South Korea has turned into a lucrative destination for Bangladeshi migrants in the post-pandemic period, as it hired a record number of workers from Bangladesh in the last calendar year.
Bangladesh Overseas Employment and Services Limited (BOESL) sent 5,891 workers to South Korea in 2022.
This year, the outflow of workers to the East Asian nation is expected to double, meaning more than 10,000 Bangladeshis will migrate to the country this year, officials close to the development said.
This is worth noting that the number of jobs for Bangladeshi workers in that country was much lower in previous years.
Bangladesh was enlisted as a source country for sending workers through an Employment Permit System (EPS) to South Korea in 2008.
According to the data available with the BOESL, South Korea hired 1,595 workers from Bangladesh in 2008, 770 in 2009, 2,336 in 2010, 1,685 in 2011, 1,426 in 2012, 2,146 in 2013, 1,731 in 2014, 2,268 in 2015, 1,786 in 2017, 2,355 in 2018, and 1,645 in 2019.
However, the number declined significantly during the Covid-19 period. Bangladesh could send only 141 workers in 2020 and 111 in 2021, as per the statistics.
The Korean job quota for Bangladesh was 1,941 in 2022. As Bangladesh could fulfil the quota within a short time, the employing country increased the quota for two more times.
Through the EPS, South Korea hired foreign workers from 16 countries, including Bangladesh, Cambodia, China, Indonesia, Kyrgyzstan, Mongolia, Myanmar, Timor-Leste, Uzbekistan, Philippines, Sri Lanka, Thailand, Nepal, Pakistan, Vietnam, and Laos.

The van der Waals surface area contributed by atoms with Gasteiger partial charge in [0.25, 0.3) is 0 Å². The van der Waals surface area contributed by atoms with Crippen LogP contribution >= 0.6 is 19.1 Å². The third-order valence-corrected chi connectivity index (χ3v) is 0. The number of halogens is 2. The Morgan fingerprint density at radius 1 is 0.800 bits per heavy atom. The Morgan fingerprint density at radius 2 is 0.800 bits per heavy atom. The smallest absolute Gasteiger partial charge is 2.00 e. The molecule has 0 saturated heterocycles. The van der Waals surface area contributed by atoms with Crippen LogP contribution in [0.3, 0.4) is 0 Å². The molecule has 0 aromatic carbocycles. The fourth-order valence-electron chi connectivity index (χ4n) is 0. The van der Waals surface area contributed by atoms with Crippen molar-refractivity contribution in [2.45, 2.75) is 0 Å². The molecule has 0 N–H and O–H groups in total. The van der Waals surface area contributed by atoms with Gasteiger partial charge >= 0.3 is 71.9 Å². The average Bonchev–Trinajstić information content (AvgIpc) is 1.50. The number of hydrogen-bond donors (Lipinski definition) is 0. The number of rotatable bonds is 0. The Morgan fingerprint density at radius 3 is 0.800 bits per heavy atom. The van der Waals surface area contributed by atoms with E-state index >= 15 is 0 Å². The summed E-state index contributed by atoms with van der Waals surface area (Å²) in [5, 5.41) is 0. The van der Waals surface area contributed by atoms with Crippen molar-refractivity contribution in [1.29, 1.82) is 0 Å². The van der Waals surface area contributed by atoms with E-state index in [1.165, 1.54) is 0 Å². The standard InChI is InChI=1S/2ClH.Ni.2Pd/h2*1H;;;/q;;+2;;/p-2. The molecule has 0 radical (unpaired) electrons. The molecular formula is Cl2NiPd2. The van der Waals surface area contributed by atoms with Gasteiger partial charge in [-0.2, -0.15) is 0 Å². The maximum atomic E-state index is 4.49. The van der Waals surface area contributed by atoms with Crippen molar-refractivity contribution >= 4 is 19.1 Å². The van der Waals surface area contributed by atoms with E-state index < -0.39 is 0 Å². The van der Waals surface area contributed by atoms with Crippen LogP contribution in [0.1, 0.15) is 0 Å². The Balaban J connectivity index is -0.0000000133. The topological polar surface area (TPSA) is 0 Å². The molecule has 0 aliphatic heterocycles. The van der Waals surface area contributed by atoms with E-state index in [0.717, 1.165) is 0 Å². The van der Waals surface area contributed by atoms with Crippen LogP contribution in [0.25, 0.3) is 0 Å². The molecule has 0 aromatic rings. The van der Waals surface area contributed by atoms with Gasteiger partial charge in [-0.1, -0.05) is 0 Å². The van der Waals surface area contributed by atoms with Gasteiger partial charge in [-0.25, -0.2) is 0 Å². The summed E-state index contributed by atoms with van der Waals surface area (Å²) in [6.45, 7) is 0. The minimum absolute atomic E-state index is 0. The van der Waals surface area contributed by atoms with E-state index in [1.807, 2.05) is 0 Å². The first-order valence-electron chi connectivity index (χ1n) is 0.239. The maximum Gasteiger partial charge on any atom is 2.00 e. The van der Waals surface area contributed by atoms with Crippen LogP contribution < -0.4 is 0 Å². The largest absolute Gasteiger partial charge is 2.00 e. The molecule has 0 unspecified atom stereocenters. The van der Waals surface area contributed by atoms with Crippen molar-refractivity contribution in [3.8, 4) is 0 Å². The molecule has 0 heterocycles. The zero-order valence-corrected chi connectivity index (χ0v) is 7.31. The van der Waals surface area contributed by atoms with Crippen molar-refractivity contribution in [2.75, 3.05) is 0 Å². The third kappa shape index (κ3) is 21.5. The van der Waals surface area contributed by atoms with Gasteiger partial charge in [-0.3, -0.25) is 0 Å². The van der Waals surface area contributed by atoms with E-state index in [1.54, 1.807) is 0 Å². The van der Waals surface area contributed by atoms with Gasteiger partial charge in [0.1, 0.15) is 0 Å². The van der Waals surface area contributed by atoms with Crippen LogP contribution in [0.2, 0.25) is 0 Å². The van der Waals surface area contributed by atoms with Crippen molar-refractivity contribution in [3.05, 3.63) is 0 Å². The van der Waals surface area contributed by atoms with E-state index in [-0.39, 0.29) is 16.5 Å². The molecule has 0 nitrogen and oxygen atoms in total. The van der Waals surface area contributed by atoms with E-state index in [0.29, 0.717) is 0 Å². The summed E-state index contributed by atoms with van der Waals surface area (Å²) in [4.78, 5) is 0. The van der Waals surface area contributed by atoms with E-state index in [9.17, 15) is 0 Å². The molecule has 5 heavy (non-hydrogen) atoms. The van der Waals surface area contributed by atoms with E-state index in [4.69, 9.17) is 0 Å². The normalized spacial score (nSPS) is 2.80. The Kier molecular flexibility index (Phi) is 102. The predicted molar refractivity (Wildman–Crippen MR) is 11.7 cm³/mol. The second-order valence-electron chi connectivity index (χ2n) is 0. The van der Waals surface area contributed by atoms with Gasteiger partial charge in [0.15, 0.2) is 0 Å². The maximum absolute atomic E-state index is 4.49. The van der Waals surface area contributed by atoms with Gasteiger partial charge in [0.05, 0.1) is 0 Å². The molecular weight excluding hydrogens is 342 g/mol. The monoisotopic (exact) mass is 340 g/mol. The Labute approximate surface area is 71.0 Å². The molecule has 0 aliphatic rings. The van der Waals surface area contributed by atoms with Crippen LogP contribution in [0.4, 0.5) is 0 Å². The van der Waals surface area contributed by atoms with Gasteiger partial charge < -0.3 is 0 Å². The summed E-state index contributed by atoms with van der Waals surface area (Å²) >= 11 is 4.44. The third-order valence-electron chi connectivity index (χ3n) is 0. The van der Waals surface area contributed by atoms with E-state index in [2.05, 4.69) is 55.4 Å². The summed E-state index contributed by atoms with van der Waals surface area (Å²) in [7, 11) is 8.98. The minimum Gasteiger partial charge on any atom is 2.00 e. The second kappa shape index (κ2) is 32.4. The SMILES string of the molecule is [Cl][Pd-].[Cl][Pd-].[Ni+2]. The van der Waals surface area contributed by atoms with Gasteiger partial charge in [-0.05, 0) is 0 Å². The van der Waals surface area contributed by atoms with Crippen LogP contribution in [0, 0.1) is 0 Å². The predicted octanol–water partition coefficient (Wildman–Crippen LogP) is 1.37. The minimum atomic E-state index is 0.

It recruits workers for its different manufacturing units, for instance, motor vehicles, rubber, plastic, and apparel industries.
South Korea sets recruitment quotas according to the ranking of migrant-sending countries. And this ranking is determined based on a country's performance in sending workers. Bangladesh currently ranks eighth in terms of number of sending workers to Korea and third in terms of sending workers faster.
The migrant-receiving country will announce the job quota for 2023 by March. This year Korea will hire at least 110,000 workers from its source countries. Bangladesh is expecting more quotas this year.
BOESL Managing Director Dr Mallick Anwar Hossain said they are hopeful that they will be able to send more than 10,000 workers this year.
He said Bangladesh is in a good position in the Korean ranking. "So, we can expect that we will get a good number of job quotas this year."
Mr Hossain said they are scheduled to join the annual conference on employment in South Korea on January 26-27.
They will also present Bangladesh's overall performance in sending workers to that country through the EPS, added the BOESL chief.
Bangladeshi workers get a wage of Tk 160,000 each for industrial jobs while professionals Tk 350,000 each.
Workers are recruited for a period of four years and 10 months. If they stay with respective companies during the contract period and subsequently return to the country of origin after expiry of the contract, they can go there again with jobs for a period of another four years.
Korea is a major source of remittance earnings for Bangladesh as a majority of migrants from this country send remittance through banking channels.
Bangladeshi migrants in Korea sent home US$96.29 million in remittance in the fiscal year (FY) of 2017-18, $112.51 million in FY 2019-20, $209.16 million FY 2020-21, and $135.46 million in FY 2021-22.
Bangladesh has so far sent more than 25,000 workers to the Korean market.
The BOESL, the lone state-owned recruiting agency, is entitled to send workers to the country.
The government's 43 technical training centres are providing training on Korean language, which is the most important qualification for Korean jobs.
A significant number of private Korean language training centres are also operating in Bangladesh.